I just finished off a small project in wxPython and I must say I am pretty impressed with the library. A couple of weeks back I had to do a small assignment (, not relating to the game or the engine I am currently working on) which required a fairly amount of GUI. The specification of the project demanded that the software be able to run on Linux, Win32 and Solaris. Solaris support however, was later dropped due to time constraints. It was a pretty small project (, considering of course I am working on the engine and the game for well over 2 years now). About a sum total of 5 days of work in the end. I was a bit hesitant to take on the work initially but changed my mind once it was decided that Python and wxPython was OK.
I’ve been meaning to take wxPython for a ride for a while now and this seemed like the perfect opportunity. If you have read my Selecting a scripting language articles (1 & 2) you will know I have a secondary interest in working on Python. I am looking to integrate Python into the engine. This just gave me an opportunity to have a look at the wxPython code and bindings in detail. That actually is a totally different topic in itself and I will go in to further details in the third part of the series (whenever I get around to writing it, probably soon). Coming back to wxPython, it’s been about 2 years since I worked on wxPython and I liked it then and I like it now.
Today wxPython is probably the best python GUI according to me. I haven’t worked with PyQt but I had tried messing around with PyGTK. PyGTK to be fair is kinda OK, but is less supported than wxPython. Also the fact that wxPython is far more extensive in widget and framework support than PyGTK, makes the former a more attractive choice. PyQt was just out of the contention for me because of 2 things, a) It has a very shady license, I think it is not LGPL compatible. You can’t trust it enough to use it in commercial product without breaking some license somewhere, too controversial! AND b) Qt is just such a horrible framework! I know people are going to disagree with me on this one, but Qt’s moc compiler thing just makes me cringe. I have worked on a large project involving Qt and C++, and those moc_* files can be a nightmare at compile times. Besides Qt uses archaic and redundant C++ practices to maintain compiler compatibility. So I generally tend to “run away” from Qt and Qt projects.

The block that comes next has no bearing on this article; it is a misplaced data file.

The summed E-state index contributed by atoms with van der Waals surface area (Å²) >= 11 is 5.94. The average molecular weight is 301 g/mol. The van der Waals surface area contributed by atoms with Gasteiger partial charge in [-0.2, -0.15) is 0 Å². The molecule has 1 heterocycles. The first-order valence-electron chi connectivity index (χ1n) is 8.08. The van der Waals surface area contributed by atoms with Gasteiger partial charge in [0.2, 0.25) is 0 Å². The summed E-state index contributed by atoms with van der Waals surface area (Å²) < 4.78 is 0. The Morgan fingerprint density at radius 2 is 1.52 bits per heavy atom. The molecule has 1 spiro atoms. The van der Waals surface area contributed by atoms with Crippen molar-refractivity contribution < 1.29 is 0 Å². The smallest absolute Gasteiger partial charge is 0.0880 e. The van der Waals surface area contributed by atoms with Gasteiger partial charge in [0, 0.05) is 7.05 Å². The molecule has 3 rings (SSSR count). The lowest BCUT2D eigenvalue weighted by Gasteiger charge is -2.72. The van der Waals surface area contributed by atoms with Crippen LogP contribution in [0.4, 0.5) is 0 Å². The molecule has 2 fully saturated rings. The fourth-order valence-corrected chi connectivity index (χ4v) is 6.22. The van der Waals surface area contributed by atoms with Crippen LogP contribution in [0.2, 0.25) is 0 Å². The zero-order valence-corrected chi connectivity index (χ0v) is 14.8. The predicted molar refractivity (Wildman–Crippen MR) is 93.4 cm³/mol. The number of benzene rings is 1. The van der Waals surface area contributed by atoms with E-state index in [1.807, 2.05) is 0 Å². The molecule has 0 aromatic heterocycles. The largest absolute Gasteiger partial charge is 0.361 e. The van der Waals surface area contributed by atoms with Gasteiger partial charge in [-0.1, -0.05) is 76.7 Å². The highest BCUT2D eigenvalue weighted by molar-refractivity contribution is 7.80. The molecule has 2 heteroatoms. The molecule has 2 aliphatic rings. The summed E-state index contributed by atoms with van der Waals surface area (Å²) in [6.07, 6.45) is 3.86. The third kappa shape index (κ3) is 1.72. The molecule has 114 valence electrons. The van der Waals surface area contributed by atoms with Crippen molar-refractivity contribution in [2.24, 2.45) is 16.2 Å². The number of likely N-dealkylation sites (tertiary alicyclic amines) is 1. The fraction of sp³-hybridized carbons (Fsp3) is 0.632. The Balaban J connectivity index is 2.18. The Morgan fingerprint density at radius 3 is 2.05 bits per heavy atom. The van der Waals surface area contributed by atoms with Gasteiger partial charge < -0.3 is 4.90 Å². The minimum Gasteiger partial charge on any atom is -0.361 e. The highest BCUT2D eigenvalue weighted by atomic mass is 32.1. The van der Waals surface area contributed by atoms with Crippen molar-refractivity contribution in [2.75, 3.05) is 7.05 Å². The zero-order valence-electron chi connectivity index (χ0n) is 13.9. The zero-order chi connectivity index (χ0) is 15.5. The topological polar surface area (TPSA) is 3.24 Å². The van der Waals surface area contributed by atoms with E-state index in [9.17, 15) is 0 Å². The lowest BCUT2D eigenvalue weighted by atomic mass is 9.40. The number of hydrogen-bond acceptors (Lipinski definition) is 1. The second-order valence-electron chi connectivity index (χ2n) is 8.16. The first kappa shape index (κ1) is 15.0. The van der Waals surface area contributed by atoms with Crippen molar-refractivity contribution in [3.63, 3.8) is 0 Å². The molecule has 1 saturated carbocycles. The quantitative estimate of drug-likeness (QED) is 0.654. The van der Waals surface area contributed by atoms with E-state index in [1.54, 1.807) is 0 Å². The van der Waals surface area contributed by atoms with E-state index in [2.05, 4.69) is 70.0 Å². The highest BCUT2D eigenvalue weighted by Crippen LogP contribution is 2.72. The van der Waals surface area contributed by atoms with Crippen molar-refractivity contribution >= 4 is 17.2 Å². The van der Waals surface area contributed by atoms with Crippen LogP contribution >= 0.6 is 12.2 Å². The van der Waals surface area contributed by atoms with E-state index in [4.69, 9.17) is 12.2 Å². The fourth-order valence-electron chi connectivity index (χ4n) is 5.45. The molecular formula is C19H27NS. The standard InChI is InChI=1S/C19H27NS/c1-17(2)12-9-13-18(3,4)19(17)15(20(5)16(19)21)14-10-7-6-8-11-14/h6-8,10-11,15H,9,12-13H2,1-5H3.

A US surgeon has devised a vest that when worn and plugged to your computer allows you to feel the blows from virtual game characters (read here). Now that is really interesting! It will allow the player to experience another dimension of gameplay never before possible, a consequence of his action in the virtual game world occurring on himself in the physical world. The vest allows you to feel the shocks, stabs and hits occurring inside the game. Players wearing the vest will now have to deal with implications for their actions. Ah! Responsibility! No mad shooting in an FPS game from now on. That’s refreshing for a change. It’s no secret, I am a fan of games where the player has to deal with consequences for his actions. FPS games today just lack any variety, and this vest, it seems, may just provide the right impetus to what has become a rather monotonous game genre.
It is no secret that the gaming industry is dominated by Windows platforms and the API of choice is DirectX. There are some staunch followers of the OpenGL way of life, but their numbers seem to be dwindling rather rapidly. I have read a lot of blogs claiming that OpenGL is better than DirectX or vice-versa. I even got a mail (, or two) from an unknown person recently claiming that my War of the graphic APIs was rather biased towards DirectX. Let me assure anyone and everyone that it is certainly not the case. I am supporting both APIs in my engine and let me say this again, “Both APIs are functionally equivalent. It is not the API that determines the performance of a game, but rather the underlying hardware.”
The email further went on to show some in game screen-shots to claim that OpenGL based games looked better than DirectX games. Now, anybody who has worked on a game that uses either APIs knows how much of a folly this is. “It is not the API that determines how a game looks, it is the artist that creates the content and the engine programmers that provide the technology (, like Shaders/Level Builder/Script support) to the artists which determines how the game looks.” Game design also plays an important role. In any case it’s not the API. The mail didn’t have a valid sender so I could not mail him/her with my response. In any case, Dude, you could have just posted a comment and I would have been glad to respond.